Great training is crucial for any job but not all courses cover your needs. Here’s what you should look for in a training course.
Training is an essential part of any career in the modern age – when you start a new job, it is generally expected that there will be a period of training that will gradually increase in intensity before you are expected to “fly solo”. However, not all training courses are alike, and for anyone aiming to make a positive impact in a job, it is important to be aware of what your needs are from any training course.
There are various types of course, for one thing – and that should be remembered when you are in the process of looking for employment. As valuable as “on-the-job” training may be, the fact is that you need to actually get the job before commencing such a program. In terms of enhancing your employability – and getting transferable skills that can be taken from job to job – sometimes you’ll need to research and embark upon a training scheme under your own steam. So what should you be looking for from such a course?
No “Jack of all trades” courses
Unless you are studying for a sectoral qualification over a spell of years, the broader a course title is, the less it is likely to teach you. If a course promises to teach you all you need to know about project management in a couple of weeks, it’s fair to say that it will leave substantial gaps in the syllabus. Specializing in a narrower area of the sector is a better idea – because not only will you learn what you need to in-depth, you’ll also be competing against fewer people for jobs within that specialty.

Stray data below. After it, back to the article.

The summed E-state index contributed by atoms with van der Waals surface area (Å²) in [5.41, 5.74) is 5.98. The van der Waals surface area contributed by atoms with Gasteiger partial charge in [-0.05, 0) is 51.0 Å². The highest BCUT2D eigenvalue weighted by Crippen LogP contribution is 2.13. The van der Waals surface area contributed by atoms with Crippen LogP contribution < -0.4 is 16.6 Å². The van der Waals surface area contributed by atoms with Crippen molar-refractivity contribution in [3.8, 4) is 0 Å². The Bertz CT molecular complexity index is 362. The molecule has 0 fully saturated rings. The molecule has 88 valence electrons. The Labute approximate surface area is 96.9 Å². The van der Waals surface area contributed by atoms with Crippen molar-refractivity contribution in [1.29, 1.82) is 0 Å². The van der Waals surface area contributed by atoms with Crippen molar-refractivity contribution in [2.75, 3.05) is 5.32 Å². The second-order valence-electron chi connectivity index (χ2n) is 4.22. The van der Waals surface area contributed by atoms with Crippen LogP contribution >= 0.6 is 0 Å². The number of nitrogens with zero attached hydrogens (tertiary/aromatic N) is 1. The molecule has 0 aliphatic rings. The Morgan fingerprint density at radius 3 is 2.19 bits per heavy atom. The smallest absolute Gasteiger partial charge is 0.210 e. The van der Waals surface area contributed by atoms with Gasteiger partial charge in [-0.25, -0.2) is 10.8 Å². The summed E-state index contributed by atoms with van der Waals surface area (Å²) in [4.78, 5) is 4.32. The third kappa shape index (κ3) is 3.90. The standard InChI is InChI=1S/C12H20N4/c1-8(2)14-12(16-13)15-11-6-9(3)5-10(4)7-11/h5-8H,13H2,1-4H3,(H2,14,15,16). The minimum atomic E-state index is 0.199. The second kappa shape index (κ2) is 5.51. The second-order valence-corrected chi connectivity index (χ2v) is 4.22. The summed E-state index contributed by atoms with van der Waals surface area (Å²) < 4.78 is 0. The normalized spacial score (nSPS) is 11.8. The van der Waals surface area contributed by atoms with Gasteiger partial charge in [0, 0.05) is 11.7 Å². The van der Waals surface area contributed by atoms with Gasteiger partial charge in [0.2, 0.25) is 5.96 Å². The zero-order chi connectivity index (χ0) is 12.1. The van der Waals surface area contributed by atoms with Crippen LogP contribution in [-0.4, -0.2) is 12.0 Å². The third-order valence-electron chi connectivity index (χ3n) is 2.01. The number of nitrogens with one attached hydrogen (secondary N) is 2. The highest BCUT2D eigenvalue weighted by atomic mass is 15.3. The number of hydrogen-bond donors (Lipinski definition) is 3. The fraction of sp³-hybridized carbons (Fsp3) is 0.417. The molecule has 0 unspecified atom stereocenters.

Situation-specific training is essential
It wouldn’t be accurate to say that you can’t learn what you need from sitting at a computer; if you’re learning coding, then that’s exactly where you will need to be. However, the key point of training is that it should make you ready for workplace situations, and some things can only be learned by doing. Providers such as Kallibr, for example, make a point of putting you in a workplace situation to ensure that you can reproduce the results when you’re doing it “for real”. There is a world of difference between knowing how something is done and being able to do it – it’s essential to make sure your training covers this gap.
Availability of funding
While the first two points refer to things that an employer will want to hear from you, the final point is more about making the qualification right for you. In truth, a course that costs a small flat fee is unlikely to be of much use because there’s no way a provider can charge so little and provide you with the materials you’ll need. On the other hand, higher prices can take a training course out of the reach of someone who is looking to upskill so they can find a job. If those costs are a little long for your means, look for secondary funding options. Any good training provider will flag them up to potential trainees, to ensure they get the best pool of candidates regardless of income bracket.
Finding the right training course for you means looking for the above and more – once you’ve completed the right course you should feel ready to get to work without further delay.